Many of us believe that if nuclear missiles were to strike the United States, they would most likely come from North Korea. However, it is hard to dramatize this possibility or to make a convincing case for the exact pathway to a war. Jeffrey Lewis, a respected nuclear analyst, sets this as his task in what he calls a “speculative novel,” The 2020 Commission Report on the North Korean Nuclear Attacks Against the United States. This way of explaining events that have not yet happened is, of course, not a new invention. British writers used it to warn of invasions from the continent in the 19th and early 20th centuries, with the menace coming first from France and then from Germany, and Lawrence Freedman recently outlined how future wars have been seen in numerous contexts. It also follows in the tradition of the Cold War movies Fail Safe, The Bedford Incident, and the unforgettable Dr. Strangelove, which got deterrence theory right because Thomas Schelling was an adviser on the film.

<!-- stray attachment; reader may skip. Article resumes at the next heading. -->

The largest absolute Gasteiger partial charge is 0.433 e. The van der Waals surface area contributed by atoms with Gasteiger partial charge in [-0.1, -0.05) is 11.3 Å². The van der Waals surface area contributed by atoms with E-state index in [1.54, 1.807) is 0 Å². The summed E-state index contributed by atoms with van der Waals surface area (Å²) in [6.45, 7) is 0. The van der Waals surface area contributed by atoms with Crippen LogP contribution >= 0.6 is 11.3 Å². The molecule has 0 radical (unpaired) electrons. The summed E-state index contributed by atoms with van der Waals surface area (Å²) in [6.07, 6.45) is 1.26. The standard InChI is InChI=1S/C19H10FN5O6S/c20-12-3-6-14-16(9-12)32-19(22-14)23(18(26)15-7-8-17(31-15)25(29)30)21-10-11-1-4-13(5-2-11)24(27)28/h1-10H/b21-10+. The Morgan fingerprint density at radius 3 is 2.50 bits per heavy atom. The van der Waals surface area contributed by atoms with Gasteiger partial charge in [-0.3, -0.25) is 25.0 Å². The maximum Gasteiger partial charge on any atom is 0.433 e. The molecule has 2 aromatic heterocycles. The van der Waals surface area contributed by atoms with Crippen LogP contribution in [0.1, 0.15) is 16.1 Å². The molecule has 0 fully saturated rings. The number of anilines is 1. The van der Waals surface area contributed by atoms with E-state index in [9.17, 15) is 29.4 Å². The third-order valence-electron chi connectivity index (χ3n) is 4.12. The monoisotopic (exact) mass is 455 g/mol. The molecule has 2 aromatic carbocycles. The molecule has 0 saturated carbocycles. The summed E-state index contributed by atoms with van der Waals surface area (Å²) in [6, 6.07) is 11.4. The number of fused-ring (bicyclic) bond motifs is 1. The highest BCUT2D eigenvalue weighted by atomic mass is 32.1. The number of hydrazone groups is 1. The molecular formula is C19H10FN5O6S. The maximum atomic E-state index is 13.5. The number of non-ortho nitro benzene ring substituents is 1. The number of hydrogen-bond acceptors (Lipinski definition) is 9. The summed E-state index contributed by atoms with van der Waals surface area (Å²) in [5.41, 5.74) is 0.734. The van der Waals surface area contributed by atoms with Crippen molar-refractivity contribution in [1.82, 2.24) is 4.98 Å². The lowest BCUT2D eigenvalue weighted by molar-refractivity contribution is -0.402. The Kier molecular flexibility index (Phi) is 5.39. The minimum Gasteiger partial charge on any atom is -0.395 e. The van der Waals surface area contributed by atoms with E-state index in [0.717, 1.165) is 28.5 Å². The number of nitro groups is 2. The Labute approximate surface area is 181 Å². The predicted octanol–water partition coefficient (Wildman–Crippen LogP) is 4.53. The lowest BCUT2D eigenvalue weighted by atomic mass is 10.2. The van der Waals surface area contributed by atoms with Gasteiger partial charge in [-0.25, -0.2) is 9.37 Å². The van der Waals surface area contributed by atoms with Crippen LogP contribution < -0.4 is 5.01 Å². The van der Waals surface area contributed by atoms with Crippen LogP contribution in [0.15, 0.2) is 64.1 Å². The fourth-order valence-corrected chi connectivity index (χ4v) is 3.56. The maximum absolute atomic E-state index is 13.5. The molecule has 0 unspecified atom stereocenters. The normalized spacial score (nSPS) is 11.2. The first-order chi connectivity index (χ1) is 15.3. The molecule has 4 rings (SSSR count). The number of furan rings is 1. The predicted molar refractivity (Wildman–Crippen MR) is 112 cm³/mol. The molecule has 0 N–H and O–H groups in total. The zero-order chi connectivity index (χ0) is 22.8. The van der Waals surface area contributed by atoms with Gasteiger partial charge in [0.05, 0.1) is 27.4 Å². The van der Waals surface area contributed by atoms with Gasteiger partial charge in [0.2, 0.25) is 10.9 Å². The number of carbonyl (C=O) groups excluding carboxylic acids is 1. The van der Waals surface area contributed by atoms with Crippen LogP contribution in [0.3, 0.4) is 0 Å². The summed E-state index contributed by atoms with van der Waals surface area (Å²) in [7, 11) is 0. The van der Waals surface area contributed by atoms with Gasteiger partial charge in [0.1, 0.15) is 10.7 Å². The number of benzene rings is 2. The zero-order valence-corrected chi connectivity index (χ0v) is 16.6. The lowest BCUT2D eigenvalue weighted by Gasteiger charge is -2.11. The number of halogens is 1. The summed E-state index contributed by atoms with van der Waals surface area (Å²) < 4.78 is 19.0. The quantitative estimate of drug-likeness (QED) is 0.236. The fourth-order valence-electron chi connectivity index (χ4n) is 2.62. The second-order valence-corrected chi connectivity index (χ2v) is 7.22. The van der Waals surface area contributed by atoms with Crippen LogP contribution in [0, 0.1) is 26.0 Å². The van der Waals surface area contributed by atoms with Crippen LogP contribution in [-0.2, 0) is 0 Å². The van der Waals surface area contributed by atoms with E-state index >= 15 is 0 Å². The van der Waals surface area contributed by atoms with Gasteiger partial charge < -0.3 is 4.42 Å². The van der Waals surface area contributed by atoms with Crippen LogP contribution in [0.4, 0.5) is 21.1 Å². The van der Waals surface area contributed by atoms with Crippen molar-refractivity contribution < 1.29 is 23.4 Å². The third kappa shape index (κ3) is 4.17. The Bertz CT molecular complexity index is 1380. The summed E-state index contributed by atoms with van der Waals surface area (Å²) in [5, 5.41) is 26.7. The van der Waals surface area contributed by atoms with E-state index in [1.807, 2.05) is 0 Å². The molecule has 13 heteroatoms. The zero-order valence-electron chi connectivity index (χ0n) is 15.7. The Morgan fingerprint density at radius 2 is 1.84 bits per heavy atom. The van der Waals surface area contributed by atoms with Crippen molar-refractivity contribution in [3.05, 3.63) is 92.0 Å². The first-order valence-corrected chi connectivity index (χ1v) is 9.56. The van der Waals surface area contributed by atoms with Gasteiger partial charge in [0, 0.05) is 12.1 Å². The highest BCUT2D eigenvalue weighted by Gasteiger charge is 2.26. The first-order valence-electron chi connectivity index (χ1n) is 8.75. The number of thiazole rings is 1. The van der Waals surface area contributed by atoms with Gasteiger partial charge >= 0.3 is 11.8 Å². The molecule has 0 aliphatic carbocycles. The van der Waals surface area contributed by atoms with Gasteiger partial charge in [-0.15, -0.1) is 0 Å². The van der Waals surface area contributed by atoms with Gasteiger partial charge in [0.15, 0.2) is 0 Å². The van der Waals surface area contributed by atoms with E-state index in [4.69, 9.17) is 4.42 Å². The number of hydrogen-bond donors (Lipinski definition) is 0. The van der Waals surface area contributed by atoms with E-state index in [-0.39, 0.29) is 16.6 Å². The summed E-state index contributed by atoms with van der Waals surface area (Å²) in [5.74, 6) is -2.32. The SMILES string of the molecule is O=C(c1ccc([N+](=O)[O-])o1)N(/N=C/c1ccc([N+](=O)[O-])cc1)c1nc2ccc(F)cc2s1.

The main purpose of these imagined histories is to generate a self-denying prophecy by alarming readers. By showing what could happen, these books seek to energize people to make the effort necessary for it to not happen. This seems to be Lewis’ motive. I infer that he believes that if the United States stays on its current trajectory (or rather the trajectory it was on when he wrote the book, which was when tensions were particularly high following the North Korean nuclear and missile tests and President Donald Trump’s belligerent reaction to them), the likelihood of war will remain dangerously high. This does not tell us what should be done, however, since multiple alternative policies are possible. British authors in the early 20th century were urging more vigilance against Germany and what we would now call a more vigorous containment strategy. Readers of Lewis’ book will take different lessons from it. Some could perhaps be persuaded to support a preemptive strike. I assume this is not Lewis’ intent. His main thrust is toward policies, presumably more conciliatory ones, based on a better understanding of Kim Jong Un’s hopes and fears. He also hints at the virtues of, or at least the necessity for, abolishing nuclear weapons. [Continue reading…]